Saturday, January 28, 2012

Zora Neale Hurston, American Writer

"Ships at a distance/
Have every man's wish on board"/
So wrote our Zora.
Photo by Carl Van Vechten, 1940

Today, Saturday, January 28, marks the anniversary of the death of Zora Neale Hurston (b. 1891 - d. 1960). I came across this rare color photo of her while surfing the Internet, only to discover that the Beineke Library at Yale had digitized all of Carl Van Vechten's nearly 2,000 color photos of African American authors, dancers, singers, intellectuals, and others involved in the arts and culture of America, mainly during the first half of the 20th century. Here is a link to the collection:  

Today is a good day to read Hurston's masterwork, Their Eyes Were Watching God, and to reflect upon her brilliant writing.

Original dust jacket, 1937

All best,



Wednesday, January 25, 2012

Constance Baker Motley, American Hero

The words she lived by/
We take note of them today/
"And justice for ALL."
Constance Baker Motley, 1921-2005
On this day (January 25) in 1966, the Hon. Constance Baker Motley was appointed as a federal judge by President Lyndon Johnson, representing New York's Southern District. She became the first African American woman so named. Her legacy endures--there are far too many accomplishments for me to list here. Below is a link to the Columbia School of Law entry on Judge Motley, a 1946 graduate.
Remarkable Columbians: Constance Baker Motley
 Here also, are a few excerpts from the Wikipedia entry on her life and accomplishments. Click on this link (here) for the complete entry:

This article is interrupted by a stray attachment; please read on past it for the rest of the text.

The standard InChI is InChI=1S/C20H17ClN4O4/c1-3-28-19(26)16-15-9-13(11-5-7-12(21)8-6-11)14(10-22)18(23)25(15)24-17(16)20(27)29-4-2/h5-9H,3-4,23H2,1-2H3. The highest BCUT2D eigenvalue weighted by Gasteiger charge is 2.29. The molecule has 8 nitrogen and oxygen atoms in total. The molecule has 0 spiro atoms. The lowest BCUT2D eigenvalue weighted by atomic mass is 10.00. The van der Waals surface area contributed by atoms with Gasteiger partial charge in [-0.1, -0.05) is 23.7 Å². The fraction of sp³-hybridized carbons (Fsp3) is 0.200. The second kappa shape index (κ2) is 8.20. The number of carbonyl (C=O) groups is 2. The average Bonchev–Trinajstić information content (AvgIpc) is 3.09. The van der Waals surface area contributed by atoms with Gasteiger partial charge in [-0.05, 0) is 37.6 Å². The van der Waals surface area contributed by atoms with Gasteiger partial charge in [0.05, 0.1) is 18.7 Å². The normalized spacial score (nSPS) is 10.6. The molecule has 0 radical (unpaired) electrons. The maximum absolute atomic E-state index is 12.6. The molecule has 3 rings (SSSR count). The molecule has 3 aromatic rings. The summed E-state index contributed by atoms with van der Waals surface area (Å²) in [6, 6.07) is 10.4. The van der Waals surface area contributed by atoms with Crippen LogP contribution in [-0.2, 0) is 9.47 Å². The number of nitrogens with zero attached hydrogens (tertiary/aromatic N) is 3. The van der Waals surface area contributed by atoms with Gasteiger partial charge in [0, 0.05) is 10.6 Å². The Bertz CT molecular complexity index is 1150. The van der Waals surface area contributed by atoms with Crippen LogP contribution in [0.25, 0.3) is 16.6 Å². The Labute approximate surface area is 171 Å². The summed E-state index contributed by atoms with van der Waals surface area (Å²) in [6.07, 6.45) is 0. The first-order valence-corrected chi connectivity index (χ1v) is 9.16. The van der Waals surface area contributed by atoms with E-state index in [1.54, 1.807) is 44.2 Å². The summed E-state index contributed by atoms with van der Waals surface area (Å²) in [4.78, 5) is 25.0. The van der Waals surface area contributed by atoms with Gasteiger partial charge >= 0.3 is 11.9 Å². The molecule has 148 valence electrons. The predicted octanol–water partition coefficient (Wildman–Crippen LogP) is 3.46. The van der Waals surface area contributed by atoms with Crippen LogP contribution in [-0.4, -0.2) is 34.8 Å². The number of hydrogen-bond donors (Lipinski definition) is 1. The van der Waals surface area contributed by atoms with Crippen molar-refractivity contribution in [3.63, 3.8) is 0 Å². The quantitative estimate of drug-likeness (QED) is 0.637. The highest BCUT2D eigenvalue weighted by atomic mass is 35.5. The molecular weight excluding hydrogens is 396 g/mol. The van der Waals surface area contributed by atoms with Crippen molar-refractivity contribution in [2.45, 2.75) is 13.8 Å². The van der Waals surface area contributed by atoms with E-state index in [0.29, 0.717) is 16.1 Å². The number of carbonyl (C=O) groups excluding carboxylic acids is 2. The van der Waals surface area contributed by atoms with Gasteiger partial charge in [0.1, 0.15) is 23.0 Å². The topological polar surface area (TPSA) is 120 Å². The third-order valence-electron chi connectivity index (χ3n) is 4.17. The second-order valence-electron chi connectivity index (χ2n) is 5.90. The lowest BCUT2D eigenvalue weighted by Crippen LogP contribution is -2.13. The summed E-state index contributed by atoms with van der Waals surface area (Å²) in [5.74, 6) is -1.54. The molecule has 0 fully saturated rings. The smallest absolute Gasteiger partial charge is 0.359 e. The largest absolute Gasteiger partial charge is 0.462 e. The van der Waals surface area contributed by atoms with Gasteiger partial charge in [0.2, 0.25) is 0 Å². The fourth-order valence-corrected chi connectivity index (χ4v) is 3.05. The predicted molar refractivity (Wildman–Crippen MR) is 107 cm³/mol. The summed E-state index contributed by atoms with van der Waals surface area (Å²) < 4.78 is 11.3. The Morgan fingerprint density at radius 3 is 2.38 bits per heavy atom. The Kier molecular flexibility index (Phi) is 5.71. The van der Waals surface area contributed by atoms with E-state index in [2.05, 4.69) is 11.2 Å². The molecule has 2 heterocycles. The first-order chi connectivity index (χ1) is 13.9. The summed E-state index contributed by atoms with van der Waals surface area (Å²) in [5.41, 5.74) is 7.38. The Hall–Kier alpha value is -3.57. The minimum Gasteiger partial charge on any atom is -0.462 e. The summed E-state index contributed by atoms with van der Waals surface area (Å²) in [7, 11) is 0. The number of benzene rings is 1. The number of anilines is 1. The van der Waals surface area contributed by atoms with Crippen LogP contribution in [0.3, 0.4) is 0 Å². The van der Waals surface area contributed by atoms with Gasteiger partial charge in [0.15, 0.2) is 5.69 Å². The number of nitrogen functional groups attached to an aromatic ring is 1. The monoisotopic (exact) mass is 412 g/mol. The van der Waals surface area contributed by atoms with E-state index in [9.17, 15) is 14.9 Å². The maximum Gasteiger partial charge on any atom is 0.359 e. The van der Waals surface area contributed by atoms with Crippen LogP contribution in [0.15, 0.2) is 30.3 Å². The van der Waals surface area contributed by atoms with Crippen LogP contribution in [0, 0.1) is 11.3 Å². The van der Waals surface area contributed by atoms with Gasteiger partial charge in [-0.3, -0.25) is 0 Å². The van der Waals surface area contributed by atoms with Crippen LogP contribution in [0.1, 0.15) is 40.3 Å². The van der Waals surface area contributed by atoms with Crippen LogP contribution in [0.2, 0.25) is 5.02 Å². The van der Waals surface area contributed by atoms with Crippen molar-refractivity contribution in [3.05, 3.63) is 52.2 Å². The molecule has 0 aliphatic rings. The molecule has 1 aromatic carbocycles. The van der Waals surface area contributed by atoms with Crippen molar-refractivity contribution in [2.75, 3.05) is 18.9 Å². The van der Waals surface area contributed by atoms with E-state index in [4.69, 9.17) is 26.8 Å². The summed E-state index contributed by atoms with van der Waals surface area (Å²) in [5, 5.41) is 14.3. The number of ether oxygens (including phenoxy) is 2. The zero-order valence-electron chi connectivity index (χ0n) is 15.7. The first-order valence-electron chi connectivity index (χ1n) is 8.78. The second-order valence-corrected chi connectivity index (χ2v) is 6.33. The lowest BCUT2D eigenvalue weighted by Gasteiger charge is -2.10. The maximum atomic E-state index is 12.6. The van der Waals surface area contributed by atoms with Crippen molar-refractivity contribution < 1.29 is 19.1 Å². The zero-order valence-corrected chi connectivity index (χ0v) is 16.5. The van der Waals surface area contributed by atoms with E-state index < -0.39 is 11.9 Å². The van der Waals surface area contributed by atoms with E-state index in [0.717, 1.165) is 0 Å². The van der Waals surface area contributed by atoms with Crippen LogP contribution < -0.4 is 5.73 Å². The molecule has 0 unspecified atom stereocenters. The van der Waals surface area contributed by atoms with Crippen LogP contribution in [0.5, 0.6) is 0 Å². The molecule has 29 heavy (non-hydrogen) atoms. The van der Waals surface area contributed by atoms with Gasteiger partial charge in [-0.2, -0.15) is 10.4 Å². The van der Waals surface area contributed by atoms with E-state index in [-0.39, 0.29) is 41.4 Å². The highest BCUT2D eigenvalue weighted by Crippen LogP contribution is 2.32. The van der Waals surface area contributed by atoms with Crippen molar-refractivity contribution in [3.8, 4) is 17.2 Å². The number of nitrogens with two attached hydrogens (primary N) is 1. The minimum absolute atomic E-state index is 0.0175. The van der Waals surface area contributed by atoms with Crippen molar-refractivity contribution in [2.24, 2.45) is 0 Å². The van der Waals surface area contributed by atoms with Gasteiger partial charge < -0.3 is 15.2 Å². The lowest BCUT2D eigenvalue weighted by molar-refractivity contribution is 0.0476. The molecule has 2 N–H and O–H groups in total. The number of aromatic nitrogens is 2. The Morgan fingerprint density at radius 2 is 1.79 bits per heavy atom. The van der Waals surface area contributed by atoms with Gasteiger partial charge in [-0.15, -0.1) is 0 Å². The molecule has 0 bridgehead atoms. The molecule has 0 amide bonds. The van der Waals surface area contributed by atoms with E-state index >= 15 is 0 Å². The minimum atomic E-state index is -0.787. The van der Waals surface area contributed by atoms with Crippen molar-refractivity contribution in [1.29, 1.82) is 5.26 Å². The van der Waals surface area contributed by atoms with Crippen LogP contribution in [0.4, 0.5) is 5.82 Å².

[Judge Motley’s] legal career began as a law clerk in the fledgling NAACP Legal Defense and Educational Fund (LDF), where she worked with a distinguished group of civil rights attorneys, among them future U.S. Supreme Court Associate Justice Thurgood Marshall, prominent Jewish-American civil-rights advocate Jack Greenberg, and many others. As the LDF's first female attorney, she became Associate Counsel to the LDF, making her a lead trial attorney in a number of early and significant civil rights cases.

In 1950 she wrote the original complaint in the case of Brown v. Board of Education. The first African-American woman ever to argue a case before the U.S. Supreme Court, in Meredith v. Fair she successfully won James Meredith's effort to be the first black student to attend the University of Mississippi in 1962. Motley was successful in nine of the ten cases she argued before the Supreme Court. The tenth decision, regarding jury composition, was eventually overturned in her favor. She was otherwise a key legal strategist in the civil rights movement, helping to desegregate Southern schools, buses, and lunch counters.

Let's celebrate this American hero!
All best,


Tuesday, January 3, 2012